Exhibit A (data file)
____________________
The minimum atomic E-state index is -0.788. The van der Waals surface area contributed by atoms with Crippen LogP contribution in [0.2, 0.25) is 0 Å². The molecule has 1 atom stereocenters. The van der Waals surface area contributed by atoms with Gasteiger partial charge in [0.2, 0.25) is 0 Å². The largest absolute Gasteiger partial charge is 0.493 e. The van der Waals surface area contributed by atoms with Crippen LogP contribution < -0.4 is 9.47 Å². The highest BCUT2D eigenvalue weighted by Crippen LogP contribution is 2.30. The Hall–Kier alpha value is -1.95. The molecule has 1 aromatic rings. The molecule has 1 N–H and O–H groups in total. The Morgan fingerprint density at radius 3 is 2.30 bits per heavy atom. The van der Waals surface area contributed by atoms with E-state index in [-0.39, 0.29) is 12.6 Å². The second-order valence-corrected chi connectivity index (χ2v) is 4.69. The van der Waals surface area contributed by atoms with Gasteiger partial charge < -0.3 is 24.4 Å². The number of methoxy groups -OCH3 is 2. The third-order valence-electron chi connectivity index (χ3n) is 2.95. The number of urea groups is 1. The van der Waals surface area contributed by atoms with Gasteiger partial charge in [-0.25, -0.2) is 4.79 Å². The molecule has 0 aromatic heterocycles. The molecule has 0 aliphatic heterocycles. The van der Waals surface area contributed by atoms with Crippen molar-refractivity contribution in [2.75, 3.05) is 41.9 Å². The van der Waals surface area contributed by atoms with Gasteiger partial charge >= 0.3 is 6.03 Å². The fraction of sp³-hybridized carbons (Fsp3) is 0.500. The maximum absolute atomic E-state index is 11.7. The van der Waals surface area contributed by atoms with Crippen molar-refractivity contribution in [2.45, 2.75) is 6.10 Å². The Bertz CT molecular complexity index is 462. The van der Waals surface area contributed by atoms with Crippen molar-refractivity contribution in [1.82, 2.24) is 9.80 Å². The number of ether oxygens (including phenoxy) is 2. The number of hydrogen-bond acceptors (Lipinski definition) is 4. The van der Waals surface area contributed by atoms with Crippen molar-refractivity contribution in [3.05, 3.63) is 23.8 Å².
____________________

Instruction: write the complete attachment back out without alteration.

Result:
The minimum atomic E-state index is -0.788. The van der Waals surface area contributed by atoms with Crippen LogP contribution in [0.2, 0.25) is 0 Å². The molecule has 1 atom stereocenters. The van der Waals surface area contributed by atoms with Gasteiger partial charge in [0.2, 0.25) is 0 Å². The largest absolute Gasteiger partial charge is 0.493 e. The van der Waals surface area contributed by atoms with Crippen LogP contribution < -0.4 is 9.47 Å². The highest BCUT2D eigenvalue weighted by Crippen LogP contribution is 2.30. The Hall–Kier alpha value is -1.95. The molecule has 1 aromatic rings. The molecule has 1 N–H and O–H groups in total. The Morgan fingerprint density at radius 3 is 2.30 bits per heavy atom. The van der Waals surface area contributed by atoms with E-state index in [-0.39, 0.29) is 12.6 Å². The second-order valence-corrected chi connectivity index (χ2v) is 4.69. The van der Waals surface area contributed by atoms with Gasteiger partial charge < -0.3 is 24.4 Å². The number of methoxy groups -OCH3 is 2. The third-order valence-electron chi connectivity index (χ3n) is 2.95. The number of urea groups is 1. The van der Waals surface area contributed by atoms with Gasteiger partial charge in [-0.25, -0.2) is 4.79 Å². The molecule has 0 aromatic heterocycles. The molecule has 0 aliphatic heterocycles. The van der Waals surface area contributed by atoms with Crippen molar-refractivity contribution in [2.75, 3.05) is 41.9 Å². The van der Waals surface area contributed by atoms with Gasteiger partial charge >= 0.3 is 6.03 Å². The fraction of sp³-hybridized carbons (Fsp3) is 0.500. The maximum absolute atomic E-state index is 11.7. The van der Waals surface area contributed by atoms with Crippen molar-refractivity contribution in [2.45, 2.75) is 6.10 Å². The Bertz CT molecular complexity index is 462. The van der Waals surface area contributed by atoms with Crippen molar-refractivity contribution in [1.82, 2.24) is 9.80 Å². The number of ether oxygens (including phenoxy) is 2. The number of hydrogen-bond acceptors (Lipinski definition) is 4. The van der Waals surface area contributed by atoms with Crippen molar-refractivity contribution in [3.05, 3.63) is 23.8 Å².